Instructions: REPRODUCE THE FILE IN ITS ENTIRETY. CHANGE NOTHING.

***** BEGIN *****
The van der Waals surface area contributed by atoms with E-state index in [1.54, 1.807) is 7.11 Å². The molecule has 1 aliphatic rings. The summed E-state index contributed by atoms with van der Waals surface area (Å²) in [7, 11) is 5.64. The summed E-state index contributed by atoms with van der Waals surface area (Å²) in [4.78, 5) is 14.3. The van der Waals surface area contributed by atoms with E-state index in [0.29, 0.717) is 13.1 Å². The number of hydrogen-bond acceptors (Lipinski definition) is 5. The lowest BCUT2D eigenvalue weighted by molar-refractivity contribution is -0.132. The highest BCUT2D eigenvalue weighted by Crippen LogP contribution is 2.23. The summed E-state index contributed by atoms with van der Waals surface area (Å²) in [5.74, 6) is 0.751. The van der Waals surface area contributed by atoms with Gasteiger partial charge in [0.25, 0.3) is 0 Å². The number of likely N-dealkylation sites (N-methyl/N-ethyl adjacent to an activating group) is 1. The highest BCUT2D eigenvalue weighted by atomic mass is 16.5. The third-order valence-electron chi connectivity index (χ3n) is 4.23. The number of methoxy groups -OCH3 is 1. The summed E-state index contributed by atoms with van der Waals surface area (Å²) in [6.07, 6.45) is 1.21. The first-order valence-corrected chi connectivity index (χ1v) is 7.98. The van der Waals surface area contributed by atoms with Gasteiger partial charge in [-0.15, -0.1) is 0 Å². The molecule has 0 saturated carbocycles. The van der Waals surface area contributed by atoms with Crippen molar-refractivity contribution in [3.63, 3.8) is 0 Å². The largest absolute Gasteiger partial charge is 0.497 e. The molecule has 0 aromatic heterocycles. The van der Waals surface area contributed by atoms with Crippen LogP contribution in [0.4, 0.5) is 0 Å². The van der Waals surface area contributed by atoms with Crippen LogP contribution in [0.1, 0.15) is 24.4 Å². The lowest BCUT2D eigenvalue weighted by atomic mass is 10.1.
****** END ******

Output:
The van der Waals surface area contributed by atoms with E-state index in [1.54, 1.807) is 7.11 Å². The molecule has 1 aliphatic rings. The summed E-state index contributed by atoms with van der Waals surface area (Å²) in [7, 11) is 5.64. The summed E-state index contributed by atoms with van der Waals surface area (Å²) in [4.78, 5) is 14.3. The van der Waals surface area contributed by atoms with E-state index in [0.29, 0.717) is 13.1 Å². The number of hydrogen-bond acceptors (Lipinski definition) is 5. The lowest BCUT2D eigenvalue weighted by molar-refractivity contribution is -0.132. The highest BCUT2D eigenvalue weighted by Crippen LogP contribution is 2.23. The summed E-state index contributed by atoms with van der Waals surface area (Å²) in [5.74, 6) is 0.751. The van der Waals surface area contributed by atoms with Gasteiger partial charge in [0.25, 0.3) is 0 Å². The number of likely N-dealkylation sites (N-methyl/N-ethyl adjacent to an activating group) is 1. The highest BCUT2D eigenvalue weighted by atomic mass is 16.5. The third-order valence-electron chi connectivity index (χ3n) is 4.23. The number of methoxy groups -OCH3 is 1. The summed E-state index contributed by atoms with van der Waals surface area (Å²) in [6.07, 6.45) is 1.21. The first-order valence-corrected chi connectivity index (χ1v) is 7.98. The van der Waals surface area contributed by atoms with Gasteiger partial charge in [-0.15, -0.1) is 0 Å². The molecule has 0 saturated carbocycles. The van der Waals surface area contributed by atoms with Crippen molar-refractivity contribution in [3.63, 3.8) is 0 Å². The largest absolute Gasteiger partial charge is 0.497 e. The molecule has 0 aromatic heterocycles. The van der Waals surface area contributed by atoms with Crippen LogP contribution in [0.4, 0.5) is 0 Å². The van der Waals surface area contributed by atoms with Crippen LogP contribution in [0.1, 0.15) is 24.4 Å². The lowest BCUT2D eigenvalue weighted by atomic mass is 10.1.